Battle of Falkirk II
17th January 1746
After their devastating victory at Prestonpans, the Jacobite army had marched into England. However, when the expected French invasion and English Jacobite uprising failed to materialise they retreated back into Scotland, fighting a rearguard action on Clifton Moor in Cumbria. At the same time the siege of the government forces in Stirling Castle continued. In response a government army under Lt General Hawley marched north. He assembled his forces at Edinburgh, then moving north west to relieve Stirling. Lord George Murray’s Jacobite army blocked Hawley’s path at Falkirk.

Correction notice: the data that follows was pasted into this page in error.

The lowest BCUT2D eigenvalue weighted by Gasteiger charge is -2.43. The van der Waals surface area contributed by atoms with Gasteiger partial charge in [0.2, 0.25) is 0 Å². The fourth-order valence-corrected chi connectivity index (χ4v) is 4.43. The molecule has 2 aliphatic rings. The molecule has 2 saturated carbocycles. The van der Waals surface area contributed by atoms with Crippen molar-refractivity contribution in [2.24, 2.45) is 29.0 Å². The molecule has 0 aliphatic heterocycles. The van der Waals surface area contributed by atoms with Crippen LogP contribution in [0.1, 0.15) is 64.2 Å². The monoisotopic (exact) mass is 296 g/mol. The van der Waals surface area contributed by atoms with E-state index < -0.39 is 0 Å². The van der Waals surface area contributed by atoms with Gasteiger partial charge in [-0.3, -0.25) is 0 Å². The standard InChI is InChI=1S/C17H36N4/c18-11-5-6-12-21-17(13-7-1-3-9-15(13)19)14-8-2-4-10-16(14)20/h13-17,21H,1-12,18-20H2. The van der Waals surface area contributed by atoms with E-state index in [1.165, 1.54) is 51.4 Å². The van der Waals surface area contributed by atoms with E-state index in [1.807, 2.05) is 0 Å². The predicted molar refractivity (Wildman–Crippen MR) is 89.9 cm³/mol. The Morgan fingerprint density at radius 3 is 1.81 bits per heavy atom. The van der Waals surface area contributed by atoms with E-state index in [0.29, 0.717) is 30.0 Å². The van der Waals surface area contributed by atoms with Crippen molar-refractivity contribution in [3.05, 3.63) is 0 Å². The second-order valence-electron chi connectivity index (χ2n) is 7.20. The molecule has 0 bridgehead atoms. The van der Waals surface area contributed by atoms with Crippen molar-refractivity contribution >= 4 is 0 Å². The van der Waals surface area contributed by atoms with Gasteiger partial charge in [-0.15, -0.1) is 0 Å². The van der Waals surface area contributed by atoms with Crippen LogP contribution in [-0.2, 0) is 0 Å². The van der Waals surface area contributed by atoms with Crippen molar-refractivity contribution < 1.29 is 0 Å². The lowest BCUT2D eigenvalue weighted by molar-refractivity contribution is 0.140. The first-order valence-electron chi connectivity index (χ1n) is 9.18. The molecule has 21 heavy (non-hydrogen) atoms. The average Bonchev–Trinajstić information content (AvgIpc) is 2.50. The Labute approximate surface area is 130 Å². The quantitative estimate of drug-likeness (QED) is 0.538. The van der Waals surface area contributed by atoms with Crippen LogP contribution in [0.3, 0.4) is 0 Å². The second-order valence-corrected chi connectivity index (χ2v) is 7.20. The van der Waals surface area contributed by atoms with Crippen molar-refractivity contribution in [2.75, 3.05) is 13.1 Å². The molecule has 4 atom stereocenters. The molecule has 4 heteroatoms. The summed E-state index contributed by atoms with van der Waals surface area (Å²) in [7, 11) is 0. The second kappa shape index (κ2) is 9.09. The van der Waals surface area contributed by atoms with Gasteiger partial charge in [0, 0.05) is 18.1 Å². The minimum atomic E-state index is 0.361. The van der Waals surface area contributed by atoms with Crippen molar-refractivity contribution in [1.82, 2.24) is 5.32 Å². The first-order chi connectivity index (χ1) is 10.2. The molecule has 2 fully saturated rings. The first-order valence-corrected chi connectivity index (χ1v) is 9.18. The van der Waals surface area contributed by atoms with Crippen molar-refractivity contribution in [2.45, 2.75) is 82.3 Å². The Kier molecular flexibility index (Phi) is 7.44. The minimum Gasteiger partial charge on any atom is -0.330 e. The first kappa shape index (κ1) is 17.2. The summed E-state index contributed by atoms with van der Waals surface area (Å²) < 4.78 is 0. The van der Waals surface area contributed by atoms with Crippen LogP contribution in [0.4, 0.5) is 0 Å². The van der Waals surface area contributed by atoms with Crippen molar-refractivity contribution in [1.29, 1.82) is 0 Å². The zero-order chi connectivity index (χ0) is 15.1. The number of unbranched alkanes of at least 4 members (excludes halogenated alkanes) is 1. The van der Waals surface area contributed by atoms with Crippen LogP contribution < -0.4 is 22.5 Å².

Falkirk II was the second of the Jacobite victories during the 1745-6 campaign. Unlike Prestonpans, where untested government troops had broken in the face of the Highland charge, here it was well trained veteran troops under an experienced commander. This was arguably the high point of the Jacobite campaign of 1746, but it was not the devastating victory that might have been achieved. It was a propaganda success but in reality it had revealed the great weaknesses of the Jacobite forces.
A REPORT ON THE BATTLE, PREPARED FOR HISTORIC SCOTLAND BY THE BATTLEFIELDS TRUST, IS AVAILABLE FROM THE DOWNLOAD AREA ON THE LEFT